Every other international student has to go through the same path.

A negative mindset will not improve your situation. 

I know of international students who constantly talk about the problems caused by immigration laws, even when they were attending networking events.

Stop complaining.

Complaining will make you look bitter and pessimistic and not like someone worthy of an industry referral or offer.

People will be less likely to connect with you or offer help.

Be perseverant and optimistic. 

5. Resist the urge to compare.

This is a common source of frustration and stress ㅡ comparison.

I know it was for me. Measuring my progress against those around me became a bad habit.

I loathed watching others accelerate towards their career goals while I sat at the mercy of a large and daunting immigration process. 

It’s important to set time-bound targets, but be realistic as your situation also has the added component of not being fully within your control.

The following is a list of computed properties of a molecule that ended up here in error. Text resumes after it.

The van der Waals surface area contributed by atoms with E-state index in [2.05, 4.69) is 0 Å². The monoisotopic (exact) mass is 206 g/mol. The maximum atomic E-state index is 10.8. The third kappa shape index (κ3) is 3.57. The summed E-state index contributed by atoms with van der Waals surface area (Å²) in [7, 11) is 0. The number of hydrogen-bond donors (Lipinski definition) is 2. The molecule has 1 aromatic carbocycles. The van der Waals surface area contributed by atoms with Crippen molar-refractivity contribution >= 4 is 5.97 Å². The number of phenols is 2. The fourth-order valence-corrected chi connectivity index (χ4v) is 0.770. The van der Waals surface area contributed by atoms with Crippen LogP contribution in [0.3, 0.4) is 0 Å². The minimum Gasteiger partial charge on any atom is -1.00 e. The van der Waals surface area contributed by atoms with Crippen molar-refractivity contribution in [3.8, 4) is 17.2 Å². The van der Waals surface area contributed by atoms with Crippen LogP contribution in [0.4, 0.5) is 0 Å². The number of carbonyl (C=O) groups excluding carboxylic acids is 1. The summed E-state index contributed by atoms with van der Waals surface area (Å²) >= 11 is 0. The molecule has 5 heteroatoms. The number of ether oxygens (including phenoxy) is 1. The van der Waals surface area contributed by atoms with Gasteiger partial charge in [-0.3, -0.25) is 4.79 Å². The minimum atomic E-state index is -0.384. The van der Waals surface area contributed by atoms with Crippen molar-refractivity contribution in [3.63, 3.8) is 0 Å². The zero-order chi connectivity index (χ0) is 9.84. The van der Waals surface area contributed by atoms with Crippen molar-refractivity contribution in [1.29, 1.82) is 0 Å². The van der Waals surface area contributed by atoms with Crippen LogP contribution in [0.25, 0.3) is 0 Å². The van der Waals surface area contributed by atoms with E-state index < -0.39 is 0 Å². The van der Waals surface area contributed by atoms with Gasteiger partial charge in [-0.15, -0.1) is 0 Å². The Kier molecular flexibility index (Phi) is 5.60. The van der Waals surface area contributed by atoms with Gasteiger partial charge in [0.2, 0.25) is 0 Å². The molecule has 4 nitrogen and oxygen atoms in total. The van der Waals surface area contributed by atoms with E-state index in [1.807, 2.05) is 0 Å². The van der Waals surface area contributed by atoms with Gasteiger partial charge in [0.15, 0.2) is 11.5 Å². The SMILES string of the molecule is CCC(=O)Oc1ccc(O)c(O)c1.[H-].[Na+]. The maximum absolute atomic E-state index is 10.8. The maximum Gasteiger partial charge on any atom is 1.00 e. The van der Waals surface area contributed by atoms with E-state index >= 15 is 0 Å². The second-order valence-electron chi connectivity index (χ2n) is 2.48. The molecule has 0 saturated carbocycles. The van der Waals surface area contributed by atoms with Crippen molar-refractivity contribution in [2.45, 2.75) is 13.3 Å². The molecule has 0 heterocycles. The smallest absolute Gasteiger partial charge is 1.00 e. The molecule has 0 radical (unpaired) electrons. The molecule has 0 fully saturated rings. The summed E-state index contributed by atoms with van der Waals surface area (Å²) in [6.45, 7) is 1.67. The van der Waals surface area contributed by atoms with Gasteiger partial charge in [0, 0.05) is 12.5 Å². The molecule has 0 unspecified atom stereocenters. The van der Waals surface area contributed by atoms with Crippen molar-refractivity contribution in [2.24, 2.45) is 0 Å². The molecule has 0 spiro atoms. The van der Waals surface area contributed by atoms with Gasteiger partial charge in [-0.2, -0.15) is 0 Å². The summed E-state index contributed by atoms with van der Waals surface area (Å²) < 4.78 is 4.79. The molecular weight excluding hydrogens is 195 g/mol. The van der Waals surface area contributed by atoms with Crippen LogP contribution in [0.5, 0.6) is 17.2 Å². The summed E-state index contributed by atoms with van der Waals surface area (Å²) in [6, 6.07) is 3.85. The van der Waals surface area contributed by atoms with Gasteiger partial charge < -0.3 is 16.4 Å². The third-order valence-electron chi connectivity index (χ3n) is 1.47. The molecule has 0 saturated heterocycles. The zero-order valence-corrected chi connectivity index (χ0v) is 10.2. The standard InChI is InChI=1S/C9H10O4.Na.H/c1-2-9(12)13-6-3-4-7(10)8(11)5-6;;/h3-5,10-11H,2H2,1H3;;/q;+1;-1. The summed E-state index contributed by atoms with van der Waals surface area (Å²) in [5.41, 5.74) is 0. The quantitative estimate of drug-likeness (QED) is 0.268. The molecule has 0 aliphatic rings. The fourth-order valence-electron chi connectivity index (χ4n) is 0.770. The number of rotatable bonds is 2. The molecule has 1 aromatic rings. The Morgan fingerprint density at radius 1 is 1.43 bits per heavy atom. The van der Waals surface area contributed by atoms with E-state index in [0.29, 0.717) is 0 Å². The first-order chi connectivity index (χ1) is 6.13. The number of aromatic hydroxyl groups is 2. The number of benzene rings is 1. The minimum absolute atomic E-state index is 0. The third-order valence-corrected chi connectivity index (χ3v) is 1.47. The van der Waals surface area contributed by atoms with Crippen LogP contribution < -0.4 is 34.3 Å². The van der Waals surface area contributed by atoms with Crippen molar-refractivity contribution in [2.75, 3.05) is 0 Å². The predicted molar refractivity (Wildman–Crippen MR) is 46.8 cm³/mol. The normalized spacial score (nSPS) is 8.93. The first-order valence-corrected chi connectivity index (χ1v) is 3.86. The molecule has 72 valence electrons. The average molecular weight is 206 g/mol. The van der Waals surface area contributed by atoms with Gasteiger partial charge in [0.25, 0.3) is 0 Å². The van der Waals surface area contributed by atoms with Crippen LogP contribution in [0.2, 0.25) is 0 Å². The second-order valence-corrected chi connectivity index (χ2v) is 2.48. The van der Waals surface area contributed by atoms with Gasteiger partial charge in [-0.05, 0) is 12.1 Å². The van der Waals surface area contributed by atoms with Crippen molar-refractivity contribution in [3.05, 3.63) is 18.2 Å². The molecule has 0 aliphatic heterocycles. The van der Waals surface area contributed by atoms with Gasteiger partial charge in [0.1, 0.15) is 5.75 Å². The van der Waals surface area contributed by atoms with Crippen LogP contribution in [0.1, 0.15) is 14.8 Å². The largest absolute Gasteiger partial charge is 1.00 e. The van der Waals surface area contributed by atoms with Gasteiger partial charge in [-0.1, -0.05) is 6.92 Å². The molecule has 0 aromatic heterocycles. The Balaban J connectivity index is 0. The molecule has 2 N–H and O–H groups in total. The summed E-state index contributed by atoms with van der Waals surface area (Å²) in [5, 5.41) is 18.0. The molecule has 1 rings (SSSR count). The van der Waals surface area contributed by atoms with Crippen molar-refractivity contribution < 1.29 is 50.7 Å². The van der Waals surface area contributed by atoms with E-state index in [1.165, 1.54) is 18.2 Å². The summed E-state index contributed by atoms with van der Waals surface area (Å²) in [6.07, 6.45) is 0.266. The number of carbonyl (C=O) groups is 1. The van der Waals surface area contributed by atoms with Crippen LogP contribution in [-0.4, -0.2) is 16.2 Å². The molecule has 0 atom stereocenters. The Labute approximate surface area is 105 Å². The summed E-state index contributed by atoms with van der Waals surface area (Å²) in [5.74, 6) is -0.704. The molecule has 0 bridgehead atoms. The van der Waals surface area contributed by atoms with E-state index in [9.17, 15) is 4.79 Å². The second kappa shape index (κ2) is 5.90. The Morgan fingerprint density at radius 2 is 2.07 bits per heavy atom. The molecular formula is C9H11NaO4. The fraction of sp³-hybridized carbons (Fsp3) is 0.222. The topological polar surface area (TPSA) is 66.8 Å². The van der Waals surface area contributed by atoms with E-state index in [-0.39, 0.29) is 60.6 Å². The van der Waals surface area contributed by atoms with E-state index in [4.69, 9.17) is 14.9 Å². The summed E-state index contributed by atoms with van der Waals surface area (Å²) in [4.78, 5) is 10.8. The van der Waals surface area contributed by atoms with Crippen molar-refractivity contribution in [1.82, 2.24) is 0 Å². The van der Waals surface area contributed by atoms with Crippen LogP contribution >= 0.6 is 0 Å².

Don’t give in to despair by comparing yourself to those who don’t have immigration restrictions and hold-ups.

It will only make you feel angry and frustrated, as though your career is being held hostage by immigration delays while everyone else moves ahead of you.

Don’t waste your valuable energy on this futile process.

Take a step back and reassess.

You will have to deal with a number of additional challenges which they will never face. 

Accept these challenges.

There is no escaping them.

You must work through them.

You haven’t done anything wrong and it’s not your fault, but you are responsible for your mindset.